Kerry to Snowden: Man up, come home

Secretary of State John Kerry called Edward Snowden a coward and a traitor, and told him to "man up" and face the American justice system ahead of Snowden's big NBC interview.

Gabrielle Levy
Secretary of State John Kerry testifies during a House Foreign Affairs Committee hearing on President Obama’s FY 2015 foreign affairs budget request, March 13, 2014 in Washington, D.C. UPI/Kevin Dietsch.
Secretary of State John Kerry testifies during a House Foreign Affairs Committee hearing on President Obama’s FY 2015 foreign affairs budget request, March 13, 2014 in Washington, D.C. UPI/Kevin Dietsch. | License Photo

WASHINGTON, May 28 (UPI) -- Secretary of State John Kerry went on offense Wednesday morning ahead of the airing of a blockbuster interview with NSA leaker Edward Snowden.

Kerry made the rounds on the morning shows, refusing to mince words about Snowden's release of thousands of documents revealing the U.S. government's covert surveillance at home and abroad.


"Edward Snowden is a coward," Kerry told MSNBC. "He is a traitor. And he has betrayed his country. And if he wants to come home tomorrow to face the music, he can do so."

"More importantly, much more importantly, what he's done is hurt his country. What he's done is expose, for terrorists, a lot of mechanisms which now affect operational security of those terrorists and make it harder for the United States to break up plots, harder to protect our nation."

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Many Americans, including President Obama and many members of Congress, agree that the NSA had overstepped its legal and ethical bounds in collecting bulk metadata on the telephone calls made inside the U.S. The House passed a bill, strongly supported by the White House, to halt "dragnet" collection of metadata and introduce stricter legal hurdles and transparency measures for the NSA to navigate before it can access Americans' data.


But Kerry drew a hard line between the NSA's domestic program and much of the other information Snowden revealed, including how the U.S. collects information on foreign citizens and governments. And he also hit Snowden where he is perhaps most vulnerable: That he fled to China and then Russia, two countries with dismal records on human rights and civil liberties, rather than going through legal whistleblower channels.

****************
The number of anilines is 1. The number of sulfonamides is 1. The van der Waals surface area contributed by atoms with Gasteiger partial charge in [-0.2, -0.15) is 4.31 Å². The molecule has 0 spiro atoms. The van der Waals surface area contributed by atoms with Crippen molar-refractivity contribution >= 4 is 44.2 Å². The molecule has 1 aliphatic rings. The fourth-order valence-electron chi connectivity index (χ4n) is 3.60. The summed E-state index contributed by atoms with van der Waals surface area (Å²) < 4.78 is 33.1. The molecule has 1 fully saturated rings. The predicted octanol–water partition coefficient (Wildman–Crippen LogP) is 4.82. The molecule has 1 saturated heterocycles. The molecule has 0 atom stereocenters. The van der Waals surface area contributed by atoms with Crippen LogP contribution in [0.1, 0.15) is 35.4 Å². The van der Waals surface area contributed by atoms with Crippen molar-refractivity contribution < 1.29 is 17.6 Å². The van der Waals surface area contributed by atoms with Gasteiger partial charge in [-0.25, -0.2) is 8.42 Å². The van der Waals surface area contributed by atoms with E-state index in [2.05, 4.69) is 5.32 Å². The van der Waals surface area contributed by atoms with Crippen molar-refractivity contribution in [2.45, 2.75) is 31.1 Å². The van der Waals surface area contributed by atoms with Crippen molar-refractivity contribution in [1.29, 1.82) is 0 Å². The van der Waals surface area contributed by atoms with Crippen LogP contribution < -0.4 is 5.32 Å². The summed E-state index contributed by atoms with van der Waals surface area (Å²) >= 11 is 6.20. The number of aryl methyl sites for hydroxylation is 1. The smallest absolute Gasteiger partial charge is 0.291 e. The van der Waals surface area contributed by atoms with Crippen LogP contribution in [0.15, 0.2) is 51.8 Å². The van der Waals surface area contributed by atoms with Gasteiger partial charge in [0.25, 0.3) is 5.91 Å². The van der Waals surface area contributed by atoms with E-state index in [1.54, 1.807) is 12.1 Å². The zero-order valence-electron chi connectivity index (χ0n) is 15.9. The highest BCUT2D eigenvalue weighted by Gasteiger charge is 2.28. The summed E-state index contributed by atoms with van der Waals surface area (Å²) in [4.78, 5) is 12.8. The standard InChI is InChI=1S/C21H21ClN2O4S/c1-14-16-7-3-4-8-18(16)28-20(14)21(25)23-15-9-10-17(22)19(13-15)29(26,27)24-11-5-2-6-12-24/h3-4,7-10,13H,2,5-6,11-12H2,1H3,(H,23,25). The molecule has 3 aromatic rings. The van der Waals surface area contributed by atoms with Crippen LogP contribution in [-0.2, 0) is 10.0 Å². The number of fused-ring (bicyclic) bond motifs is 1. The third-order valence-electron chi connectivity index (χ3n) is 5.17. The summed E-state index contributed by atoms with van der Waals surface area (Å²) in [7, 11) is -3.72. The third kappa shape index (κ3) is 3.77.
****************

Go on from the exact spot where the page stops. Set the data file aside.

"He should man up, come back to the United States," Kerry said on CBS This Morning. If he has a complaint about what's wrong with American surveillance, come back here and stand in our system of justice and make his case."

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"But instead, he's just sitting there taking pot shots at his country, violating his oath that he took when he took on the job he took, and betraying, I think, the fundamental agreement that he entered into when he became an employee," Kerry said.

"And the fact is he has damaged his country very significantly in many, many ways. He has hurt operational security. He has told terrorists what they can now do to be able to avoid detection. And I find it sad and disgraceful."

Kerry stopped short of calling Snowden an outright hypocrite, but just barely, and said it was "dumb" that Snowden claimed he was stuck in Russia because the U.S. revoked his passport.

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"If Mr. Snowden wants to come back to the United States today, we'll have him on a flight today. We'd be delighted for him to come back," he told Today. "And he should come back, and that's what a patriot would do. A patriot would not run away and look for refuge in Russia or Cuba or some other country. A patriot would stand up in the United States and make his case to the American people. But he's refused to do that to this date, at least."

"Let him come back and make his case," Kerry said. "The fact is that he should -- if he cares so much about America and he believes in America, he should trust in the American system of justice. But to be hiding in Russia, an authoritarian country, and to have just admitted that he was really trying to get to Cuba, I mean, what does that tell you, really? I think he's confused. I think it's very sad."

"But this is a man who has done great damage to his country, violated his oath which he took when he became an employee, and yes, in fact, stole an enormous amount of information and released it to the public, to the detriment of his country."

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Snowden's interview with Brian Williams airs Wednesday night at 10 p.m. Eastern on NBC.

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